Photo courtesy Tarbell’s
When you dine at Tarbell’s, you will embark on an odyssey of opposites. This, you’ll soon learn, is a large part of its lasting charm.
Mark Tarbell opened the restaurant in 1994 to immediate acclaim. The eatery soon became synonymous with fine dining in the Valley, attracting a welter of well-heeled patrons and possessing a certain je ne sais quoi that generated a positive buzz.
Nearly three decades later, the Tarbell’s team continues to serve classic contemporary fare while still managing to keep things fresh. To wit: the eatery’s brand-new three-course vegan menu.
It’s a major plot twist for an upscale eatery that built its culinary empire on such carnivorous comfort food as spaghetti and meatballs, Scottish salmon and pan-seared prime cut filet.
Tar’s Tots | Photo by Madison Rutherford
But the dissimilarities don’t end there. Even Tarbell’s atmosphere is delightfully divergent. Upon entering, the white tablecloths and dapper staff align with the notion that Tarbell’s is a garden variety gourmet restaurant. Perhaps you might even assume that it’s staid and stuffy. The term “bougie” might come to mind. Then you’ll notice the avantgarde artwork lining the walls and a baseball game playing on the trio of TVs at the bar. The mixologist behind it will flash you a friendly smile. And when you belly up to it, the ambiance is so inviting that you feel like you could linger there long after last call.
“Fancy Cheers” is what my gal pal calls it when we arrive. We’ve come to try out Tarbell’s vegan offerings as well as the recently launched Test Kitchen menu, which features limited-time small plates paired with weekly cocktail and wine selections.
The vegan tasting menu and Test Kitchen options change every week, which makes sense for a restaurant like Tarbell’s. Clearly, it’s no stranger to switching things up.
Crispy cauliflower | Photo by Madison Rutherford
On this particular visit, Tarbell’s vegan vittles included beet “nigiri,” maroon-hued morsels of beet-wrapped rice served with tangy ponzu and aioli. Next came a grilled stone fruit salad freckled with coconut and lime crema, caramelized onions, sunchoke chips and balsamic reduction, the plate strewn with fresh sprouts. Then, avocado tempura topped with house-made plant-based chorizo, chimichurri, pickled shallots and cilantro.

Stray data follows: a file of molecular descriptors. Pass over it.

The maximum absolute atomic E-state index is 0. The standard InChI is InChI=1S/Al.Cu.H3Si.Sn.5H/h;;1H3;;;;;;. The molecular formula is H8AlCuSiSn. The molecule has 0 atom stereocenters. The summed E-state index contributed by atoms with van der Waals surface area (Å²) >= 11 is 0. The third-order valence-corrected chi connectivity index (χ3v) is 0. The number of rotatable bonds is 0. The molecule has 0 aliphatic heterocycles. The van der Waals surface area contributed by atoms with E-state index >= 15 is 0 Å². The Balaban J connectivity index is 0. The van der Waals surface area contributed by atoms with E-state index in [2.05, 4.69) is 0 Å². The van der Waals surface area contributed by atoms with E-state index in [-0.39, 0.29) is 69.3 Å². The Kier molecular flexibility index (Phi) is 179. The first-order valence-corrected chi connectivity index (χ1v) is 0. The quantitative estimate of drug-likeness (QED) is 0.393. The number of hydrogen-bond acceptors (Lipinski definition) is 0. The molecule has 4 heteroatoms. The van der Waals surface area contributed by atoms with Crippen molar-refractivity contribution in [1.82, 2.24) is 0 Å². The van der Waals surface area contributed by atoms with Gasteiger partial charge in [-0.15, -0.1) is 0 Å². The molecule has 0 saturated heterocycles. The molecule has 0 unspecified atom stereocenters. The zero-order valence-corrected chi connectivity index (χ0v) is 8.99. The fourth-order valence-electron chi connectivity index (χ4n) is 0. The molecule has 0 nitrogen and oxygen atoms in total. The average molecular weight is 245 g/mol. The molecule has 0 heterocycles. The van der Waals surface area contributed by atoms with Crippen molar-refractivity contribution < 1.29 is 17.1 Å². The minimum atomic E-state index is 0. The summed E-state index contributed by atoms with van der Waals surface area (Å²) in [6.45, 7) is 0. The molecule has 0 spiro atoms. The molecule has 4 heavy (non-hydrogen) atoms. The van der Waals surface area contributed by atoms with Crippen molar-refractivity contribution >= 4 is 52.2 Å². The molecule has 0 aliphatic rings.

Tarbell’s is known for its worldly wine selection and I’m partial to whites, so I paired the first half of the meal with a glass of Frog’s Leap Sauvignon Blanc. As the evening progressed, I transitioned to the Test Kitchen menu and tried the featured cocktail, aptly named It’s 5:00 Somewhere.
As the titular time approached (the vegan and test kitchen menus are only available from 4 to 5:30 p.m. at the bar), I sipped on the tangy tipple made with Mezcal Naran, passion fruit and elderflower liqueurs, orange and lime, and settled into the next part of the gustatory voyage. This time, Tar’s Tot’s came to the table served with spicy aioli, homemade barbecue sauce and salsa verde. Another plot twist: the taters are rectangular and come stacked atop each other like a tiny tot hut. Crispy cauliflower came next, perched on a robust romesco sauce and garnished with paper-thin carrot slices.
It’s 5:00 Somewhere | Photo by Madison Rutherford
Each dish is served on diverse dinnerware designed by Valley ceramicist Christiane Barbato, who mimics natural tones and shapes in each one of her unique vessels.
It’s yet another pleasant plot twist in Tarbell’s whimsical journey of juxtapositions.
3213 E. Camelback Rd, Phoenix, 602-955-8100, tarbells.com